Lightweight project management made easy with Asana and Harvest

Asana & Harvest = Better Project Management

Asana & Harvest = Better Project Management

As we have grown and scaled one of the biggest challenges we have faced is ensuring that we maintain the type of collaborative environment we had when everyone sat in the same small office in Arlington, Virginia. Now with team members, partners and clients spread across time zones and the world we have had to work a little harder to keep everyone working towards the same goals. We’ve tried a bunch of different tools and combinations of tools with varying levels of success. While I’m sure this is something we will continue to evolve over time, I think what we have now is worth sharing.

We recently started using Asana  and Harvest to manage our consulting services projects and internal product development. Asana is a web and mobile application designed to enable teamwork without email and Harvest is a time tracking tool that tightly integrates with Asana. The combination is a great lightweight project management suite that while probably not capable of handling a heavyweight project management style marries nicely into our very agile and lightweight execution process. Basically Asana lets me assign tasks to team members, track progress and if necessary bring partners or other external stakeholders into a project simply by inviting them in. These partners can be provided access to just the task they are assigned, the project or the entire workspace (all projects).

One a project member has been assigned a task the first step for that person is always to estimate the time to completion and register it as a comment in against the task. When scope changes or if the assigned resource is going to exceed that time frame we ask that they provide an amended time estimate and an explanatory comment.  This is not meant to be punitive, in fact we expect 10% deviance within task estimates. The goals is to improve our estimating internally so that we can provide better estimates to our management team and to our clients. Understanding over time the level of effort associated with a particular type of UI change, data exchange or configuration task enables us to bid projects more competitively and understand where we may want to invest in order to reduce repetitive tasks. As a side note we also ask that resources request more information if they can’t provide an estimate without additional information. This helps us tune the type and level of detail provided by business analysts, project managers and other team members feeding requirements into the process.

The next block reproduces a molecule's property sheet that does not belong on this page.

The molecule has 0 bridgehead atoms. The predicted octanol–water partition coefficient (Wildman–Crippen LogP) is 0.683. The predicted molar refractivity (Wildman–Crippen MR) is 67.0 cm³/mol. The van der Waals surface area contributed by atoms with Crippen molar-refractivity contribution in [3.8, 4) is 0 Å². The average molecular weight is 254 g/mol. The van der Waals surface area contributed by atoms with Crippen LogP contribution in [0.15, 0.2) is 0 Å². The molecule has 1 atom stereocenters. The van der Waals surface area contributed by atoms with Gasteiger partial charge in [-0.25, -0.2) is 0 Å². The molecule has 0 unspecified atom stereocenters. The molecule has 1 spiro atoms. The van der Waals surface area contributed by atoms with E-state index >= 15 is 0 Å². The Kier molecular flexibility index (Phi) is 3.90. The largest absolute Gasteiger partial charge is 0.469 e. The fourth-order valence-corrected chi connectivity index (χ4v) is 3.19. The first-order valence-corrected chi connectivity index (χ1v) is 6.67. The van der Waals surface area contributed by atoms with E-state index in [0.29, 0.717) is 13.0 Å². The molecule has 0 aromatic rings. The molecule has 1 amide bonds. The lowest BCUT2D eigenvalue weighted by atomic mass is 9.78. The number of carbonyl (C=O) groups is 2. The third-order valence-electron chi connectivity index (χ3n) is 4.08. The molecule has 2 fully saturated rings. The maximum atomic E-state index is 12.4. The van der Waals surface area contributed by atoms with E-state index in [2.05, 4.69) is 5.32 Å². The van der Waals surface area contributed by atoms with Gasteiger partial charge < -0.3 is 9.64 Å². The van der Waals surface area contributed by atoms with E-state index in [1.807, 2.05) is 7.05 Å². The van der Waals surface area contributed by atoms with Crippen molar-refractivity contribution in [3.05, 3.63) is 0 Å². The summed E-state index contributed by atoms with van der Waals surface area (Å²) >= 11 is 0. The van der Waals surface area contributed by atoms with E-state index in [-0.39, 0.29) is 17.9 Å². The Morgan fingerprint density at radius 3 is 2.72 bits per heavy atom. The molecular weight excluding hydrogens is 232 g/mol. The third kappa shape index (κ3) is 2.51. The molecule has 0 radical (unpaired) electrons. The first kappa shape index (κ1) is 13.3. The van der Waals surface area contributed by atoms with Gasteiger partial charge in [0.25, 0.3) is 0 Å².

Once the estimate has been provided its time to start working! Team members “check into a tasks” which directly tracks their time against the project.

Check in to track time.

Check in to track time.

This enables me to have literally up to the minute understanding of how our resources are being expended and better manage our budgets and client side execution. If a team member forgets to check into the task, they can simply log into Harvest directly and put their time directly against the assigned task.

Add time directly to Harvest

Add time directly to Harvest

As the time flows in I’m able to track what our resource means from a budget standpoint and maintain a tight control over resource allocation. For clients requiring weekly status reports I can automate much of the reporting requirement as the time keeping system (Harvest) also pulls in data from project management system (Asana) in order to enable a richer detail around what is actually being done during time keeping increments.

That’s really all there is to it. Our rollout of both was literally done over a weekend without any special consulting services needed. I simply imported pulled our existing projects list into Asana and then followed the very simple instructions for integrating the tool with Harvest. A month later the system is functioning fairly simply with very little instruction having been required to onboard internal staff or team members on the use of the application.

Thanks as always for reading my blog, I hope you will join the conversation by commenting on this post.

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